January 2017: Family & Community Health
Manoj Sharma, Adam P Knowlden, Vinayak K Nahar
Binge drinking is a serious public health problem in the United States, where it is estimated that 17.6% adults binge drink. Binge drinking is highest among college students. There is need for effective binge drinking interventions. Recently a new health behavior theory has been proposed called the multitheory model of health behavior change. The purpose of this article is to describe the application of the multitheory model for changing binge drinking behavior to a behavior of responsible drinking or abstaining from alcohol...
January 2017: Family & Community Health
Anne Cohen, Alyssa Perozich, Radha Rajan, Susan Persky, Jeanine Parisi, Janice Bowie, Jenna Fahle, Jeremy Cho, Aravind Krishnan, Zoe Cohen, Adaora Ezike, Cara Schulte, Jarrett Taylor, Douglas Storey, Rafay Syed Ahmed, Lawrence J Cheskin
More approaches to support weight control are needed, especially among racial minorities who shoulder a disproportionate obesity burden. Using an approach influenced by regulatory fit theory, we conducted a 28-day, 4-arm experimental trial with 89 obese adults recruited from urban, predominantly African American churches to ascertain the efficacy of framed text messages to motivate behaviors conducive to weight loss. Participants were assigned to receive message framing that was matched versus mismatched to their motivational orientation...
January 2017: Family & Community Health
Sarah B Maness, Paul Branscum
Health disparities reflect inequalities in health outcomes among different populations. As a planning tool for researchers and practitioners to address health disparities, multiple frameworks utilizing social determinants of health have been proposed. Perceived behavioral control, a construct within the Integrative Behavioral Model, reflects how much control one feels over a health behavior and how easy or difficult the behavior is to enact under internal and external barriers. The purpose of this commentary is to suggest how a unified social determinant of health framework can be utilized as a predictor and determinant of the construct perceived behavioral control...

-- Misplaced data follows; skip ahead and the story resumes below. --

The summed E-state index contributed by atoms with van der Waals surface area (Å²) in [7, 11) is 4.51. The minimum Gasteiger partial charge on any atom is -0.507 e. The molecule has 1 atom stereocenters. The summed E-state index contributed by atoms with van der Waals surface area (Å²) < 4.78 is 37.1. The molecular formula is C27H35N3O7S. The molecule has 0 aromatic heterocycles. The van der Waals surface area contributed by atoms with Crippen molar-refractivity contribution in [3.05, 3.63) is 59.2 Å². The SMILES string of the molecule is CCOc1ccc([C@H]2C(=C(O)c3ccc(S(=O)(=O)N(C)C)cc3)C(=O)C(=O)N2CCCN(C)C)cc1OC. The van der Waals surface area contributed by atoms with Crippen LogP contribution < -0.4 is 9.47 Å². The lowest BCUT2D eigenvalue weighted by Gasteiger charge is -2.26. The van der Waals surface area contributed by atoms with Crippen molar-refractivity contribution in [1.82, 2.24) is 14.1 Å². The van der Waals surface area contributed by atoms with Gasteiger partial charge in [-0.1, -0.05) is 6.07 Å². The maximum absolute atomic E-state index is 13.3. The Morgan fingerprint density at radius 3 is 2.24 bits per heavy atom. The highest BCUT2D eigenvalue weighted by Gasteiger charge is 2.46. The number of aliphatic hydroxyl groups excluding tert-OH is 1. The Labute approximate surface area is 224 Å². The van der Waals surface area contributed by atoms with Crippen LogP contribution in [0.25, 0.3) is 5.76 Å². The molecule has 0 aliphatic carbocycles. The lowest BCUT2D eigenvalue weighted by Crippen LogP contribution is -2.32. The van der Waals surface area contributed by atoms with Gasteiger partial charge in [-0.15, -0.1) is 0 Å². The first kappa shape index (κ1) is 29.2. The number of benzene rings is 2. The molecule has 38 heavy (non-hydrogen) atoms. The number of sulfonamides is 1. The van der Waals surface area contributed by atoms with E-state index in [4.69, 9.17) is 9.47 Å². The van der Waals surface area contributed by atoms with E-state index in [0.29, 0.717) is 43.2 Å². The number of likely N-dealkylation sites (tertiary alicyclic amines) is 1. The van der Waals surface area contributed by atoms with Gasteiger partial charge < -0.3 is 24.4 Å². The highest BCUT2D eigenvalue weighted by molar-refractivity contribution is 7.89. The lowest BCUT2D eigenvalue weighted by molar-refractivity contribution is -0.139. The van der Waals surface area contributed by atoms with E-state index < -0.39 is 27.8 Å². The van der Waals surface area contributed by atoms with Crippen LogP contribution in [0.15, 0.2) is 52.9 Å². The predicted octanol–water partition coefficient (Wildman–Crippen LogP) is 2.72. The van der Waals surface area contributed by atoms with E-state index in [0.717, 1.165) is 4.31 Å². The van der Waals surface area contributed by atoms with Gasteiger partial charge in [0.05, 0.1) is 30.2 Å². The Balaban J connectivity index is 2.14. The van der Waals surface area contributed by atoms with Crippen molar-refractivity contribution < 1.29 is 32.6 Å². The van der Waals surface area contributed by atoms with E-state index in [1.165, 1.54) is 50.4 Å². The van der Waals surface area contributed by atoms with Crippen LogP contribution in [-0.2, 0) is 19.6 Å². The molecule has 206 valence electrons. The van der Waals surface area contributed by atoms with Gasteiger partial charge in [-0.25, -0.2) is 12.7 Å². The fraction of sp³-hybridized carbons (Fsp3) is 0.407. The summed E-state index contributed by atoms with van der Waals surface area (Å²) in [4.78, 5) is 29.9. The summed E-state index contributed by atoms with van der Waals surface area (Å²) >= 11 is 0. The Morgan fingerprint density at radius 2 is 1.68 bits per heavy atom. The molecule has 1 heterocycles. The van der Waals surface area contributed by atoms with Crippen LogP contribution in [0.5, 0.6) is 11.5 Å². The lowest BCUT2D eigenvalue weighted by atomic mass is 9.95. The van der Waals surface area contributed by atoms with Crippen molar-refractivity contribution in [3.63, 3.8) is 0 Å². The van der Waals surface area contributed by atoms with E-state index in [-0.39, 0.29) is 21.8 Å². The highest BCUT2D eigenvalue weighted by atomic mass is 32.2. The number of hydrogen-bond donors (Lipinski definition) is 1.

January 2017: Family & Community Health
Paul Branscum, Karina Lora
The purpose of this study was to operationalize the Integrative Behavioral Model (IBM) to identify significant theory-based determinants of maternal monitoring of fruit and vegetables consumption among low-income, Hispanic mothers of 2- to 5-year-old children (N = 238). Mothers completed a survey evaluating each construct of the IBM. Path analysis showed that intentions significantly predicted maternal monitoring of fruit and vegetables consumption (5.3% of the variance explained) and autonomy significantly predicted intentions (33...
January 2017: Family & Community Health
Jennifer Abbass-Dick, Cindy-Lee Dennis
Targeting mothers and fathers in breast-feeding promotion programs is recommended as research has found that father's support positively impacts breast-feeding duration and exclusivity. Breast-feeding coparenting refers to the manner in which parents work together to achieve their breast-feeding goals. The Breast-feeding Coparenting Framework was developed on the basis of diverse coparenting models and research related to father's involvement with breast-feeding. This framework consists of 5 components: joint breast-feeding goal setting, shared breast-feeding responsibility, proactive breast-feeding support, father's/partner's parental-child interactions, and productive communication and problem solving...